“ I don’t express myself in my paintings, I express my not-self”. Mark Rothko
One of the things I REALLY LOVE about Boston and being a student at MSPP are the wonderful conferences held throughout the area on different mental health themes. You can find a conference really on anything, and a lot of these conferences are for free. This morning I attended a very inspiring presentation on poetry and psychoanalysis at Cambridge Hospital. The quote above is just a tiny sample of the many wonderful things I got to listen at this talk, which definitely made me think a lot about the therapeutic relationship, the multiple expressions in the therapeutic encounter and my latest obsession: language.
This is the first year I work all the time with patients in another language other than my first language, and as much as it has had its ups and downs in terms of feeling that sometimes words don’t come out in a spontaneous way (really, as with other things – like hair – with language some days are just better than others), I feel that overall this is a wonderful opportunity not only for getting better at being a bilingual clinician, but I see it as an opportunity where other ways of speaking and listening are created in the subjectivity of each person’s language.
Bad language days can be tough, in the sense that sometimes a barrier can be felt between the speaker and the listener. Nevertheless, I find that when working in a different language other than our first language one has the opportunity of stepping back from the obvious and submerging in the own subjective language of each person, and what can be at first glance experienced as a barrier is a wonderful opportunity for encountering the other in their own subjective experience, with their own particular narrative, which is after all, what the therapeutic encounter is about.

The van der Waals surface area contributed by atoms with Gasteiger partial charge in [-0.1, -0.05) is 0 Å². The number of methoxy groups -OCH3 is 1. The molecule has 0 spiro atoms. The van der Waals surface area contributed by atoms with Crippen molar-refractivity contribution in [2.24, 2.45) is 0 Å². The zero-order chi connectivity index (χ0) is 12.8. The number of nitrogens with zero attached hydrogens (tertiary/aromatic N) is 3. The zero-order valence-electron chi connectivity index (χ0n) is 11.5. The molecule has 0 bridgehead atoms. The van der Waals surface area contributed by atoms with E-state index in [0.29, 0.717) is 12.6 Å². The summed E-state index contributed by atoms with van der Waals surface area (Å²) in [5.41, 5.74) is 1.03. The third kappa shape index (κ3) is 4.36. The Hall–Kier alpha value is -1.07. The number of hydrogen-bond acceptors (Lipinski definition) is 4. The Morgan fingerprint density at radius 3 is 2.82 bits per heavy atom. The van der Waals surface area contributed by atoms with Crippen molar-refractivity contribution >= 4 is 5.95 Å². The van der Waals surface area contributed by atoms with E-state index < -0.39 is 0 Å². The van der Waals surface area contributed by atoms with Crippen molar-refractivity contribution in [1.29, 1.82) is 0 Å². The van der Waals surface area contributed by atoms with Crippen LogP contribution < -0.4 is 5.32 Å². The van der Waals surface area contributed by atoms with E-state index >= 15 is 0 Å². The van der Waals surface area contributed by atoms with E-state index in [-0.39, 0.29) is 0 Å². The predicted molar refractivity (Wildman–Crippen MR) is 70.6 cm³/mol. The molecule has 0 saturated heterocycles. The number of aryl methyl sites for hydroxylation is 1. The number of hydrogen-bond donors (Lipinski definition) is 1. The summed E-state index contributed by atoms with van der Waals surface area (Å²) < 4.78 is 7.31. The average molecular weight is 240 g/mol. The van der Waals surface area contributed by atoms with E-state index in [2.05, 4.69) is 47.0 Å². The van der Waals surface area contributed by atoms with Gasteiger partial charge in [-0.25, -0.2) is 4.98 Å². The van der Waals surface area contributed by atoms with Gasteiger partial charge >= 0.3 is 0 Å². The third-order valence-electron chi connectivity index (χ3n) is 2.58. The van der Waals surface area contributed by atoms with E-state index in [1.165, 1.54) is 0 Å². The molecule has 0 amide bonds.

I guess what I am trying to say is that being able to struggle in some way with the nuances of language has really accentuated in my work with patients the desire of understanding each patient from their own particular language; ranging from the objectivity of English language, going through the subtleties of Spanish from different countries, or narrowing to the language of art. And then we have each person’s language which goes further beyond these languages. In some way I guess that for me, that is what diversity awareness in our field means: understanding the other person from their own experience of themselves, and with this, each person’s language and culture.
For those of you interested in the work in psychology in other language than your first language – perhaps those of you interested in pursuing the Latino Mental Health program – I would really encourage you to take the dive into doing the work even if your grammar or your spelling or your vocabulary feels far from perfect at this time. For me, doing therapy in another language has been like learning a new language in itself, that really helps me to see more easily those parts of the self, and of the not-self, in each personal encounter.
Like art, the therapeutic encounter is the place where the self and the not-self can be expressed, found, and transformed through the search of the unique therapeutic language that allows this expression.